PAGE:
Using laboratory-grown mini-brains, scientists have figured out why humans have bigger brains than monkeys.
About 5 to 8 million years ago people and monkeys they parted from a common ancestor. Some time after that, humans began to evolve to have bigger brains; now human brain are about three times the brain size of chimpanzees, our closest living relatives.
If you ask “what’s special about our brains,” compared to other monkeys, the most obvious answer is size, said lead author Silvia Benito-Kwiecinski, a postdoctoral researcher at the MRC Laboratory for Molecular Biology in the UK. “The choice of the big brain was powerful, so it would seem that our bigger brains have something to do with our unique cognitive abilities.”
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Between 2.6 million and 11,700 years ago, the human brain had a strong growth, doubling in size, Live Science has previously reported. Due to the lack of fossil records dating back to the time of the expansion of the human brain, scientists cannot easily separate what prompted people to grow bigger brains; but with modern tools, we can see it now how our brain grows differently than the monkey’s brain.
Because the brains of monkeys and monkeys increase rapidly on the surface in early development, scientists previously hypothesized that differences could occur very soon after conception, before the cells mature into brain cells, Benito-Kwiecinski told Live Science. But since the early brain tissue of the human and ape fetus is not readily available for research, previous studies have mainly focused on later developmental stages when neurons already form the brain landscape.
But the advent of organoid technology, which are models of organs grown in the laboratory, now allows us to look at these earlier stages. Scientists create these brain organelles from stem cells or cells that can transform into any type of cell in the body and reprogram those cells to grow into brain structures.
Although these are not real brains, they still imitate impressively; previously, scientists created brain organoids that could grow their own blood vessels or create their own brain waves, Live Science has previously reported.
In a new study, Silvia Benito-Kwiecinski bred a “mini-brain” of chimpanzees, gorillas and people in the lab (this is the first time a gorilla brain organoid has ever been made). They started with 3D beads of cells called embryonic bodies that mimic the early stages of brain development – about a month after conception – before the stem cells mature into brain cells. They then placed these cells in gel matrices and allowed them to develop “budding structures” or neural cousin cells, which are stem cells that will eventually turn into brain cells.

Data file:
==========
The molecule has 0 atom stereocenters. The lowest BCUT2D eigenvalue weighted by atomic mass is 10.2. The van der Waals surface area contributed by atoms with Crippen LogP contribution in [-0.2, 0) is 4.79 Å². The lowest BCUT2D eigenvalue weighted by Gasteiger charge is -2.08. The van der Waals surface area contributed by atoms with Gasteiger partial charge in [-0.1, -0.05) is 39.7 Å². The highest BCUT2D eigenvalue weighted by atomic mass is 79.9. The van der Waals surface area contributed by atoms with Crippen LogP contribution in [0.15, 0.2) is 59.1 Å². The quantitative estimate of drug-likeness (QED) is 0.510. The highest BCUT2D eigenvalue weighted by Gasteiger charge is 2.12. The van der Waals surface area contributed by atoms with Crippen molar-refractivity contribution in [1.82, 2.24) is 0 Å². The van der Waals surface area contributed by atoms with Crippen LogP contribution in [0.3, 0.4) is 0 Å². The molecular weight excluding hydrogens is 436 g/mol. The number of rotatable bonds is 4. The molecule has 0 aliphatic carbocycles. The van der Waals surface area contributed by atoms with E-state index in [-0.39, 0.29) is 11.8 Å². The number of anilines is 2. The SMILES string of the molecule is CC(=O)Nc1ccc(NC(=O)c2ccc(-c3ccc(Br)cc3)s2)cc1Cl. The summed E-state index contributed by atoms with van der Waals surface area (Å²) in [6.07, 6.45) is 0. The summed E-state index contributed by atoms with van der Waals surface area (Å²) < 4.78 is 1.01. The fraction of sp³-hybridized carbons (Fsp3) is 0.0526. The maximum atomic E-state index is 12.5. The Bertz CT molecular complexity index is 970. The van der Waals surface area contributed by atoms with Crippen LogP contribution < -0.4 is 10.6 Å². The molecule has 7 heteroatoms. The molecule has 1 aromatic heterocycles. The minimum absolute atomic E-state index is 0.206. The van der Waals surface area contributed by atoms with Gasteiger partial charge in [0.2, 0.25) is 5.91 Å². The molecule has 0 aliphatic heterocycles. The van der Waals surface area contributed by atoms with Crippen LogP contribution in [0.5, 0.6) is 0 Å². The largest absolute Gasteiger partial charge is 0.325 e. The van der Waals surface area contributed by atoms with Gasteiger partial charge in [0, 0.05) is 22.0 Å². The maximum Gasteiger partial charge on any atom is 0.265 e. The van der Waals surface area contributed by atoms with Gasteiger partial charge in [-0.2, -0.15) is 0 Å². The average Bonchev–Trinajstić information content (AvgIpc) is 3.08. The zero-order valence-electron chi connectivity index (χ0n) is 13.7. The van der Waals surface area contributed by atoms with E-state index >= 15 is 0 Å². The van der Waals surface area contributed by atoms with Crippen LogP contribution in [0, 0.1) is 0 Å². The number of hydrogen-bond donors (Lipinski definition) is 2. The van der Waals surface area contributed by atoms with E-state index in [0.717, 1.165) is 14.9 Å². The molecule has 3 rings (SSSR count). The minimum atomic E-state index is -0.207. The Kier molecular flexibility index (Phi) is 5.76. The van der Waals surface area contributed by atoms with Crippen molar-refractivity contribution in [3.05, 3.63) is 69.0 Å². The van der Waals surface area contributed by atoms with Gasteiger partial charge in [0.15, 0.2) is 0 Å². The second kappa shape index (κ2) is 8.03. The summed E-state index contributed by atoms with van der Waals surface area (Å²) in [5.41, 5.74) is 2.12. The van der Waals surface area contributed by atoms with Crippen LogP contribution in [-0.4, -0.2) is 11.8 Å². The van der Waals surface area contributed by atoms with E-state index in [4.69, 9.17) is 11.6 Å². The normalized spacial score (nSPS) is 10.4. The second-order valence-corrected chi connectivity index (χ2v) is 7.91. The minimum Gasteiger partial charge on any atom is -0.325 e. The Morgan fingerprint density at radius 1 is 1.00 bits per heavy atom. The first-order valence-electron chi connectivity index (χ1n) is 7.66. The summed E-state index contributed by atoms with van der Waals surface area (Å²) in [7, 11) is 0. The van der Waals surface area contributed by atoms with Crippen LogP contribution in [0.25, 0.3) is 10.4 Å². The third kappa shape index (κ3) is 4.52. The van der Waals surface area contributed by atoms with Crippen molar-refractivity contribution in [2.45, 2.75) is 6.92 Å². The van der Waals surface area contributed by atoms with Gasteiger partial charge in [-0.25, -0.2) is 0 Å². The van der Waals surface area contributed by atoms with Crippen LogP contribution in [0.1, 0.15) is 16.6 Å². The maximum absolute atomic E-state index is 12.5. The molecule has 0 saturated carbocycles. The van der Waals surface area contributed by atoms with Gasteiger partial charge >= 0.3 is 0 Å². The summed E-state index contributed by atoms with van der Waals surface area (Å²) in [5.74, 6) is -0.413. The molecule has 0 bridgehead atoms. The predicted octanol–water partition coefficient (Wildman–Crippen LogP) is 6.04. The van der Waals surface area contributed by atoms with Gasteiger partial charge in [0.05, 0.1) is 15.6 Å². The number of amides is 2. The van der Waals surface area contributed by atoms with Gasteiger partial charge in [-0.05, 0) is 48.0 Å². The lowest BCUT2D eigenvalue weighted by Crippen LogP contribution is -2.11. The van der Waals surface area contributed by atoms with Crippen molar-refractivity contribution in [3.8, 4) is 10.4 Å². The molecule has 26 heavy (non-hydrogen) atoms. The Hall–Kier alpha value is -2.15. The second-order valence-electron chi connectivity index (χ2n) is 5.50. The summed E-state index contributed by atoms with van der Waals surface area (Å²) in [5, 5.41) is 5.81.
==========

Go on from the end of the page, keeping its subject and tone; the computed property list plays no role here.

“The reason why these stem cells are interesting is that, ultimately, the number of neurons generated depends[s] about the number of progenitor cells formed, “said Benito-Kwiecinski. In other words, the more progenitors divide, the more neurons will eventually form. These progenitor cells are cylindrical in shape, but as they mature, they begin to elongate and become more spindle-shaped.
These elongated cells divide much more slowly than their cylindrical predecessors. Over time, spindle cells become fully developed neurons.
The researchers found that it takes several days longer for human brains to mature neuronal progenitor cells into these slower-divided elongated cells than in the chimpanzee and gorilla brains.
“People seem to be late with the transition” into a spindle shape, Benito-Kwiecinski said. In that extra time before the transition, human progenitor cells divide more than their ape counterparts, creating more cells that will mature into brain cells and thus a larger brain.
To understand why, the researchers looked at genes that were turned on and off during this early stage of brain development in different organoids. They found that the ZEB2 gene was involved in gorilla brain organoids rather than in human organoids. ZEB2 “appears to be the regulator of this cell shape change,” Benito-Kwiecinski said.
Certainly, when the researchers delayed the activation of ZEB2 in gorilla pedigree cells, the transition to elongated cells took longer, making the cells in the gorilla’s organelles grow more similar to the cells in human organoids. When they previously included ZEB2 in human organelles, the opposite happened: cells in human organelles began to grow more like cells in monkey organelles, meaning they transitioned more quickly into elongated cells.
It is not clear how soon after humans separated from apes, the expression of this gene began to change; and it is also unknown which other genes are involved. Benito-Kwiecinski and her team now hope to understand what regulates ZEB2 expression, and thus why that gene is later expressed in humans than in monkeys.
The findings were published in the journal on Wednesday (March 24th) Cell.
Originally posted on Live Science.